The accounts receivable (AR) turnover ratio measures how efficiently your company collects debts. It’s calculated by dividing your net credit sales by your average accounts receivable.
A high ratio means you’ve successfully collected more of what your customers owe you. A low ratio means your customers owe you money you haven’t collected.
Failure to maintain a favorable accounts receivable turnover ratio can mean your cash flow is depleted even if your sales activity is good. Left unchecked, this can lead to cash-flow crunches that can potentially jeopardize your company’s financial solvency.
Here’s a closer look at the accounts receivable turnover ratio, its formula, how to interpret it and what steps you can take to improve it.
What Is the Accounts Receivable Turnover Ratio?
Your accounts receivable turnover ratio, also known as a receiver turnover ratio or debtor’s turnover ratio, is an efficiency ratio that measures how quickly your company extends credit and collects debt. The accounts receivable turnover ratio formula does this by comparing your net credit sales (net receivable sales) to your average accounts receivable (average net receivables) for a given period.
The accounts receivable turnover ratio is usually calculated on an annual basis, using net credit sales and annual average accounts receivable. It also can be calculated over a shorter interval, such as a quarter or a month. This can be useful if you want to know how efficiently you collect debts for sales made during the holiday shopping season compared with other times of the year.
How to Calculate Accounts Receivable Turnover Ratio
The accounts receivable turnover ratio formula is simple to calculate. You need 2 key numbers:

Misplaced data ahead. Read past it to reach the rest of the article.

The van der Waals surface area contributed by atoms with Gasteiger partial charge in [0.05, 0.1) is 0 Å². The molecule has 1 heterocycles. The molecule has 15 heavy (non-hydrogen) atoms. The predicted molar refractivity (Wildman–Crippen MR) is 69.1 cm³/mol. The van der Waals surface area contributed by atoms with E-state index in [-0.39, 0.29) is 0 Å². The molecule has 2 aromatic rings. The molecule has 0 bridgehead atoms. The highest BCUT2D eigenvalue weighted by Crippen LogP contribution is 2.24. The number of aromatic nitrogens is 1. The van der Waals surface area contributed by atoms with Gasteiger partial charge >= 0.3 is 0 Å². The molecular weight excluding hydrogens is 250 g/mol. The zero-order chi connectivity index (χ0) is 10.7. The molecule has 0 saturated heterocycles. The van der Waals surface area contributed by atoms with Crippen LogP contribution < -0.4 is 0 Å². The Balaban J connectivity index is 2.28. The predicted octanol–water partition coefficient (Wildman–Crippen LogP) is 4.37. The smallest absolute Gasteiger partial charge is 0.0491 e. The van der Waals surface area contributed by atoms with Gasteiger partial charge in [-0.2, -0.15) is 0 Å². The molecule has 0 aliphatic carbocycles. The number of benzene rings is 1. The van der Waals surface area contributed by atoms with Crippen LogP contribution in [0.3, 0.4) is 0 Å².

- Net credit sales over a selected period
- Average accounts receivable for the same period
Net Credit Sales and Average Accounts Receivable Defined
Your net credit sales represent revenues not paid in cash but generated through sales on credit you extend to your customers. It’s calculated as follows:
Net Credit Sales = Sales on credit – Sales returns – Sales allowances
Your average accounts receivable represents the amount of money your debtors owe your company.
Determine Your Net Credit Sales
You determine your net credit sales by taking total sales on credit and subtracting sales returns (credit issued to customers) and sales allowances (price reductions issued to customers as a result of service issues).
The easiest way to keep track is by entering cash and credit sales separately into your books at the time of purchase as well as creating separate entries for returns and allowances. Note that your net credit sales are normally entered on your income statement.
About Average Accounts Receivable
Average accounts receivable, the other crucial number, is determined by adding accounts receivable at the beginning of a given period to accounts receivable at the end of the same period and dividing by 2. Accounts receivable typically is recorded on your balance sheet and can be derived from this.
Accounts Receivable Turnover Ratio Formula Example
Once you know your net credit sales and average accounts receivable, you simply divide them to get your ratio:
Accounts Receivable Turnover Ratio = Net Credit Sales / Average Accounts Receivable
You can calculate this manually or use an online accounts receivable turnover ratio calculator.
Let’s say, for example, your company’s annual net credit sales are $200,000 and your average accounts receivable for the same year is $50,000.
200,000 / 50,000 = 4